This past November 2021, 193 countries attending UNESCO’s (UN’s science body) General Conference agreed to abide by common standards for open science. Per UNESCO, this “first international framework was adopted in the hope of making science more equitable and inclusive, as well as enhancing international scientific cooperation.”
Per the International Science Council (ISC) “the word science is used to refer to the systematic organization of knowledge that can be rationally explained and reliably applied.” However, in describing the word, ISC adds the caveat, “It is recognized that there is no single word or phrase in English (though there are in other languages) that adequately describes this knowledge community.” OHS threats and opportunities touch nearly every aspect of science.
ISC defends that “science is a global public good” that should be “freely available and accessible worldwide, and which can be used by anyone, anywhere, without preventing or impeding its use by others.” See reference 1 for more information. The global response to Covid-19 is an example. More than 70% of global research on Covid-19 is open science. When threats are universal, such as a pandemic, global warming, or a multitude of others, even workplace hazards, then wide and open cooperation to deal with these threats is necessary. Globally Harmonized System (GHS) to address chemical hazards is an evolving OHS example.
Best practices are established when people are able to borrow, build, or improve on science research. Most of scientific research, however, 70% per UNESCO, is locked behind paywalls. For example, Professional Safety and Journal of Occupational and Environmental Hygiene (JOEH is a joint publication between AIHA® and ACGIH® since 2004), two highly respected OHS publications, publish monthly peer-reviewed OHS research. Unless you pay for PS or JOEH publications, as a member of ASSP, AIHA, or ACGIH or otherwise, then you don’t have legal or ethical access to their scientific information. Eventually locked science leaks out to be freely used, but loss of time to acquire this information may mean loss of life or furthering of illness or injury.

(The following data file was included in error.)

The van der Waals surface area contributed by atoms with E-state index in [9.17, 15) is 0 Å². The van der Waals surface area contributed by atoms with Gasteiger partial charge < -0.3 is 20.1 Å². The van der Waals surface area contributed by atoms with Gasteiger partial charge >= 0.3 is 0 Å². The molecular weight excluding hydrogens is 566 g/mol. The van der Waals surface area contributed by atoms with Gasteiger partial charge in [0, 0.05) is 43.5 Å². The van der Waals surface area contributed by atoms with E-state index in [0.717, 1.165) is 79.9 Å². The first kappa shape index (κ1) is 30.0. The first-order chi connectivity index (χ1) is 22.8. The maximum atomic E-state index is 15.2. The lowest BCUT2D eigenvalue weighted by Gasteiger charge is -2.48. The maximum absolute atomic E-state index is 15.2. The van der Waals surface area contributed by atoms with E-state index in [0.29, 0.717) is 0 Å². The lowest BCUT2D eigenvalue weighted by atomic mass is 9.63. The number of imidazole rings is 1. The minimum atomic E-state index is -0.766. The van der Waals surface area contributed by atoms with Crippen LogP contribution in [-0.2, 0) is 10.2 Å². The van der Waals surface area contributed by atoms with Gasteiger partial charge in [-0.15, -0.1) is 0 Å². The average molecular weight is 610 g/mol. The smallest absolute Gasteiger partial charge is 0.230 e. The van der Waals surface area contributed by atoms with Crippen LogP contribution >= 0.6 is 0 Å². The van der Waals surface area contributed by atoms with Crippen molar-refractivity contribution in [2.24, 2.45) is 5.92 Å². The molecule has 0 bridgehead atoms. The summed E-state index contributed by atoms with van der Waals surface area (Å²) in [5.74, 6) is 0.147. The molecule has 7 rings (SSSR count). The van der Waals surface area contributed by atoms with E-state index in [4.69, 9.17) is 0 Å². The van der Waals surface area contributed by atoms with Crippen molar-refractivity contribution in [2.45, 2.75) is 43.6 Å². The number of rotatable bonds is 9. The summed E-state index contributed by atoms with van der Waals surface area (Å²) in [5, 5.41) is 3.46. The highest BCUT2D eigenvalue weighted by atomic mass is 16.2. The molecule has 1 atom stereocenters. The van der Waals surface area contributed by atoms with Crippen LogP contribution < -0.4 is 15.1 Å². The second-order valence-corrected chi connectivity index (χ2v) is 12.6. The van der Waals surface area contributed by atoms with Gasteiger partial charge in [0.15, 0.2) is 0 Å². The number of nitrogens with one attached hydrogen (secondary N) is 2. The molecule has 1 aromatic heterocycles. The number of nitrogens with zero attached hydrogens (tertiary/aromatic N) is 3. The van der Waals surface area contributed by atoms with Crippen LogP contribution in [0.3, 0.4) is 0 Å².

OSHA’s epidemiology standard
Many OHS pros participate in scientific research without their realization. Epidemiology is one example. Epidemiology is the study of the distribution and determinants of health-related states or events in specified populations and the application of this study to the control of health problems. Among other things, OSHA 1910.1020 Employee access to exposure and medical records is designed for epidemiological purposes.
Most OHS pros and many employees should be aware of 1910.1020. The standard requires, for example, that upon an employee’s first entering into employment, an at least annually thereafter, each employer shall inform current employees covered by this section of the following: one the existence location and availability of any records covered by this section; two, the person responsible for maintaining and providing access to these records; and three, the employee’s rights of access to these records